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Jordan Henderson, England’s captain for the night, gets a shot in. Photograph: BPI/REX/Shutterstock

Jordan Henderson impresses, but Jamie Vardy looks set for the bench

WT24 Desk

Southgate may edge towards Henderson

Gareth Southgate had admitted on the eve of the Costa Rica game that he expects to have to choose between his most experienced defensive midfielders in Russia and, given this team’s mindset is to attack, he may now be edging towards Jordan Henderson in the role against England’s first opponents in the group stage, Tunisia. The Liverpool midfielder captained the team here, a bustling presence and organiser, with his delivery more forward thinking than that with which Eric Dier is credited. A converted No 8 playing as that midfield pivot may leave England rather open – Dier’s instincts are that of a centre-back – but they set an upbeat tone and give the whole group a more offensive feel.

Rashford will travel to Russia rejuvenated

For all that Marcus Rashford’s cameos had stacked up at Manchester United, his campaign had endured difficult spells. José Mourinho’s criticisms after a defeat at Brighton last month would have stung. Yet on his 62nd game for club and country this term, here was evidence the youngster will travel to his first World Cup confident and at ease. His third international goal was scored with the ball swerving viciously over Keylor Navas from 25 yards. The 20-year-old ran eagerly at Kendall Waston and Christian Gamboa and looked at ease in a role likely to be occupied by Raheem Sterling in Volgograd, though this will have given Southgate food for thought. Rashford had played only 21 minutes at Euro 2016, which felt a waste. He may be a potent weapon this time round.

But what of Jamie Vardy?

The Leicester City forward was supposed to be the side’s Plan B though, in truth, his forte is galloping into space behind centre-halves rather than unpicking massed defence. Navas denied him from close range here as Costa Rica struggled to clear a set-play, but there were times when Vardy was starved of the ball and looked rather lost amid the bodies. The suspicion lingers he might be best suited to springing from the bench when England actually boast a narrow lead and the onus is on the opposition to press forward in search of an equaliser. Few will live with the raw pace on the counter of a player who still enjoys his can of Red Bull at breakfast.

Loftus-Cheek looks the part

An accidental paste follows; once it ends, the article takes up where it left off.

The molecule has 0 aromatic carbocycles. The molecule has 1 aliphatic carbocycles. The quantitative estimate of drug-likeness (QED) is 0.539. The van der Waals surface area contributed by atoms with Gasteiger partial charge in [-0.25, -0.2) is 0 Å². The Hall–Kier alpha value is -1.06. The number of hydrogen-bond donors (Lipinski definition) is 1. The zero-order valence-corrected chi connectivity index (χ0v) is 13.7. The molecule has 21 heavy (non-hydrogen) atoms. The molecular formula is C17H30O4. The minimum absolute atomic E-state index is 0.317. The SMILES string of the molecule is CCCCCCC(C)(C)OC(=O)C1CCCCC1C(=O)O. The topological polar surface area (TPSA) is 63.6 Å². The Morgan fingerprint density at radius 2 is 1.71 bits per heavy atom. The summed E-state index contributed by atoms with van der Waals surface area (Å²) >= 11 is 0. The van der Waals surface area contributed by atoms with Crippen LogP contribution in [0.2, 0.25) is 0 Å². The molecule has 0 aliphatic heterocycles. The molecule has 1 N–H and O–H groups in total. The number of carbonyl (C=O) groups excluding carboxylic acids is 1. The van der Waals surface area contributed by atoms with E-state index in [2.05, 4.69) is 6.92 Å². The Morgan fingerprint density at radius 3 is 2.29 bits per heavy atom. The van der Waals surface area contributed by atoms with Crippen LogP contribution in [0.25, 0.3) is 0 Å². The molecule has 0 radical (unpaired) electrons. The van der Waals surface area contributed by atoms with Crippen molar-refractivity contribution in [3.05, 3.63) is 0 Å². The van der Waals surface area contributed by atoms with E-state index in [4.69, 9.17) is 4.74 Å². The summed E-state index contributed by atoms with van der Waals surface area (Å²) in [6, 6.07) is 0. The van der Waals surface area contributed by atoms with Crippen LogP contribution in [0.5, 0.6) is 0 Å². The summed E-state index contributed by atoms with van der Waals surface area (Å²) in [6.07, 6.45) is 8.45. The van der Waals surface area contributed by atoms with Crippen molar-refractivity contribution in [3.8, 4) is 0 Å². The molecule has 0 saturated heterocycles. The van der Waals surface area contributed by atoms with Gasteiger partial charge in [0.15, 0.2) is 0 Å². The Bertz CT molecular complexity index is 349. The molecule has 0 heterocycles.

Southgate’s instinct will be to turn to Dele Alli and Jesse Lingard in Russia but Ruben Loftus-Cheek, four caps into his career at this level, has already demonstrated that he belongs. His languid trot when out of possession can be deceptive. When on the ball he offers muscular forward propulsion, and his link-up play with Trent Alexander-Arnold on the flank and strikers further up the pitch unnerved Costa Rica, carrying the form he demonstrated at Crystal Palace over the season’s last six weeks into England’s World Cup preparations. He still needs to infiltrate the penalty area more regularly – his tally of two goals for Palace felt meagre for a player of his talent, and his rivals carry more of a threat – but Loftus-Cheek is a considerable asset.

So, are England ready to take on the world?

Their preparations could not really have gone smoother. There have been no untimely injuries – Harry Maguire gave a thumbs up to the bench just before the hour after appearing to hurt his groin, while Kieran Trippier felt a twinge in his hamstring – no signs of fatigue in an energetic and youthful squad, and no fear in their play. It is still refreshing to see a team crammed with so much pace and as much conviction confront the major tournament ahead. They are comfortable in their system of play and, while there will always be a certain vulnerability at the back in a group who have been asked to take risks (John Stones is still prone to the odd slack pass), it is still thrilling to see even fringe players such as Fabian Delph or the debutant Alexander-Arnold look so at ease.

source: The Guardian

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